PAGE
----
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BREAKING: Massive Storm Brutus now moving to the East Coast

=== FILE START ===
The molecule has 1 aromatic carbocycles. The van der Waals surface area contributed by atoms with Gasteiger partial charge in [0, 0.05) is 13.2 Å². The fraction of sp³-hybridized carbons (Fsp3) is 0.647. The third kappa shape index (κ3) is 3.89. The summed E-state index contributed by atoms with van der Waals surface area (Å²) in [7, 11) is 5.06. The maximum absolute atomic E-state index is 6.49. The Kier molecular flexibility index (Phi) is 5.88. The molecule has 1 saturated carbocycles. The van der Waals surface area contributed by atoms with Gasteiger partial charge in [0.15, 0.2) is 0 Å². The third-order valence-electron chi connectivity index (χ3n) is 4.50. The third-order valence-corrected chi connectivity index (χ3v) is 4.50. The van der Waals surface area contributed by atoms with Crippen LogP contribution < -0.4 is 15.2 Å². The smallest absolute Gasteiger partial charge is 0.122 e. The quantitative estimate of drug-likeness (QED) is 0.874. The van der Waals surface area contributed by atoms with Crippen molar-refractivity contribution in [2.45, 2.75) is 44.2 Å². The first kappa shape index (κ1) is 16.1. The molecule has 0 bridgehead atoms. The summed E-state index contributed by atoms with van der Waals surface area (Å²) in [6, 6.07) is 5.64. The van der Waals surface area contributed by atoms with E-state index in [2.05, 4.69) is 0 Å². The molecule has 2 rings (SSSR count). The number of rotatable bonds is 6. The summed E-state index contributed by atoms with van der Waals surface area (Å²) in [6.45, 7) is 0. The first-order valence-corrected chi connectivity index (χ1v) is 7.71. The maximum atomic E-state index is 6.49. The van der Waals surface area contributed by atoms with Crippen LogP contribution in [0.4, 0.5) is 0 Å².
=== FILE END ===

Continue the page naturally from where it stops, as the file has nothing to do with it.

Ms Sans Serif